A Bad Boy can be Good for a Girl by Tanya Lee Stone

Cover of A Bad Boy can be Good for a Girl

Captain’s Log:

Module 14

Port of Call: Stone, T.L. (2006). A bad boy can be good for a girl. New York, NY: Wendy Lamb Books.

First Lines: I’m not stuck up.

I’m Confident.

There’s a big difference.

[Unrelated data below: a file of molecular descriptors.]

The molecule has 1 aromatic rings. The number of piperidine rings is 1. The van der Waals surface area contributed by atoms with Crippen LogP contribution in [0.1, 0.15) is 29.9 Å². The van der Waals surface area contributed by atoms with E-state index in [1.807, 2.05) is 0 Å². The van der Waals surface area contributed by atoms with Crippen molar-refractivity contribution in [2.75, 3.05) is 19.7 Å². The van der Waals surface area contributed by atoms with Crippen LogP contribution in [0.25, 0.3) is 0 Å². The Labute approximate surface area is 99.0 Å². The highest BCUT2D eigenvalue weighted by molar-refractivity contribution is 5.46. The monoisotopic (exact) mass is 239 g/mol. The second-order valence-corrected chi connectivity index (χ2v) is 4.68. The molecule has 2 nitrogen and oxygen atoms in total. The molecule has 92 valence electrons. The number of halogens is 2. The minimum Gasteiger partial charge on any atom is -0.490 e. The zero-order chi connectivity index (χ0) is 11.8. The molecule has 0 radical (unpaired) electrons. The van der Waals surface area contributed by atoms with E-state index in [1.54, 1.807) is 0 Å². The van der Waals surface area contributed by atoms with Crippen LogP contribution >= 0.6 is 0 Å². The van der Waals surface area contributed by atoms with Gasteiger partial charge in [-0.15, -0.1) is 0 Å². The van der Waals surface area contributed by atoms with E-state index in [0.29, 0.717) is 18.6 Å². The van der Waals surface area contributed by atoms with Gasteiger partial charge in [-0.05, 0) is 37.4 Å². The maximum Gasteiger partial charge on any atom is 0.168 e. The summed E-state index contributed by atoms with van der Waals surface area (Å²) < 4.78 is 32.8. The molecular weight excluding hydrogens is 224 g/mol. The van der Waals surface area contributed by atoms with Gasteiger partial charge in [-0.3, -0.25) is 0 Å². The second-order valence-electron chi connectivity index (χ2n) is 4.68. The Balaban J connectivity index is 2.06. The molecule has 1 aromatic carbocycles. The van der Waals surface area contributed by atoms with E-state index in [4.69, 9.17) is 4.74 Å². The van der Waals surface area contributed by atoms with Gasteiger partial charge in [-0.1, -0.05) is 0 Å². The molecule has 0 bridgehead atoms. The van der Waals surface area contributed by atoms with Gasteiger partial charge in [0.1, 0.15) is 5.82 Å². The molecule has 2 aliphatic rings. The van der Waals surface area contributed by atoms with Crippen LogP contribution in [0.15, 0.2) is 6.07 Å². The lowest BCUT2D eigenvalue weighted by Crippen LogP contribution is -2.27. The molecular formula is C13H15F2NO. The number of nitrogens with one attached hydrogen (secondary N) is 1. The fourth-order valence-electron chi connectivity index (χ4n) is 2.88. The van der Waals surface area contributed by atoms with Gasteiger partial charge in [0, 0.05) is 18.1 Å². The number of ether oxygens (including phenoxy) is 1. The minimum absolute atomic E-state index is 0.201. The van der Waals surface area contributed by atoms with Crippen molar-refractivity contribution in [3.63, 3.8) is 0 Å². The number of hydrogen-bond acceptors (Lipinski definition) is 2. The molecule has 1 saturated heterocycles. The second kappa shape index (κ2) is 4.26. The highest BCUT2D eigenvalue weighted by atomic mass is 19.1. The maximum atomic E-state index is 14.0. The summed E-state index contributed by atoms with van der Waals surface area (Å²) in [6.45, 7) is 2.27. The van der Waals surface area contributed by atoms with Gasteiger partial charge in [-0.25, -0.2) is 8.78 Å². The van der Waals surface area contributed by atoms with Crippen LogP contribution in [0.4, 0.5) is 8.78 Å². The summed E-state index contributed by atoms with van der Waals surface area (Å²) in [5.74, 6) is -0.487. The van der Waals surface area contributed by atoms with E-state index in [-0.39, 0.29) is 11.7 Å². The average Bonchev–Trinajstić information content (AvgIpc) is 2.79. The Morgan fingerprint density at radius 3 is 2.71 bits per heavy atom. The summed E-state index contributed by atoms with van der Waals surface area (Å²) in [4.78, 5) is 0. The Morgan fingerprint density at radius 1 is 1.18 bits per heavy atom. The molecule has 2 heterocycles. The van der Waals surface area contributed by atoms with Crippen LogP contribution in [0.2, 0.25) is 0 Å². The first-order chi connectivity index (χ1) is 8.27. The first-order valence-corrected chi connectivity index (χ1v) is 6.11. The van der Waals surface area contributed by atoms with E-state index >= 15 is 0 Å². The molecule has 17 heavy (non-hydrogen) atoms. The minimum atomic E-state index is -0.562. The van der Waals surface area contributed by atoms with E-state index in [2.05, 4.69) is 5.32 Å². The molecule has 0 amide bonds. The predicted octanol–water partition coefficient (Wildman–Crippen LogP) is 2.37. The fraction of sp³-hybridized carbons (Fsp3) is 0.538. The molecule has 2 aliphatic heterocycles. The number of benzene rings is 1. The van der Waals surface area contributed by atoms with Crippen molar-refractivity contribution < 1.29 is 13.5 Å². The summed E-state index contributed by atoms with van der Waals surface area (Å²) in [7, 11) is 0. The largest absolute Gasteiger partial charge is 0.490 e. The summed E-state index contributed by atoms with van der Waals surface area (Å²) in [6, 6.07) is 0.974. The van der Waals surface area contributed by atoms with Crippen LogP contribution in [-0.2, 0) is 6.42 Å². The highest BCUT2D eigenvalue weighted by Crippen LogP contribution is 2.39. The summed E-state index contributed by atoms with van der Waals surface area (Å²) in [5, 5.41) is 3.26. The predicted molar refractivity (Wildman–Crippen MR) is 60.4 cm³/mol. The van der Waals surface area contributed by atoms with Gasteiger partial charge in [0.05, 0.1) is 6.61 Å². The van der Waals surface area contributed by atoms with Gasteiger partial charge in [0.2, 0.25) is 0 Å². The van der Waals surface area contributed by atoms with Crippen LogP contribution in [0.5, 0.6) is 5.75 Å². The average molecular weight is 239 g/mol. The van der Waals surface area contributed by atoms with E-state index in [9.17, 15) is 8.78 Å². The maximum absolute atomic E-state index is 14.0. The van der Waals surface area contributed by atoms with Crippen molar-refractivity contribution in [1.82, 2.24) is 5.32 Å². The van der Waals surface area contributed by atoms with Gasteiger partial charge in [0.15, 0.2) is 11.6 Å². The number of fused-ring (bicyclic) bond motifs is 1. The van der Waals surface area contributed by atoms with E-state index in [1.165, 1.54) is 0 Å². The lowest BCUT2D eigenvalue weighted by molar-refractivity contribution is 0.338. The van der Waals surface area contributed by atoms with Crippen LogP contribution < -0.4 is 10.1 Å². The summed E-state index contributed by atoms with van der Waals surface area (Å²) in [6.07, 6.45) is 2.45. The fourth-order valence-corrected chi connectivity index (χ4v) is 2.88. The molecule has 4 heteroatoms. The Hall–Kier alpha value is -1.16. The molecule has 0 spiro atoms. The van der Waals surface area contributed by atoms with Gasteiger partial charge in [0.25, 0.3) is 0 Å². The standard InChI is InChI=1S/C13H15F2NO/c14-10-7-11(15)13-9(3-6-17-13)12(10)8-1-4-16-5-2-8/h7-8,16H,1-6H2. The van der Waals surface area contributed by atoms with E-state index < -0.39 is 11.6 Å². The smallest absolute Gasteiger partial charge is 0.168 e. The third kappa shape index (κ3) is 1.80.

Summary: Three girls record their encounters with a ‘bad boy’ in their highschool. Each is a confident, unique girl who nonetheless find themselves entranced by a relationship with this charismatic, handsome heart-breaker who knows all the right moves. Their stories are written in unrhyming verse, and the book flows very well despite it’s thin-columned formatting which I usually find to be distracting. First we follow Josie, who gets her heart broken by the boy ‘T.L.’ and leaves a note in the back of Judy Blume’s Forever in her school library to warn others of this dangerous playboy. Each of the following two girls (Nicolette and Aviva) also become involved with T.L. before, or despite, receiving warnings from other girls. Soon there are many notes in the back of Forever talking about each girl’s experiences and lessons, and while there is heartache and anger, each girl finds strength within herself to learn from the experience and grow into a more confident, savvier woman.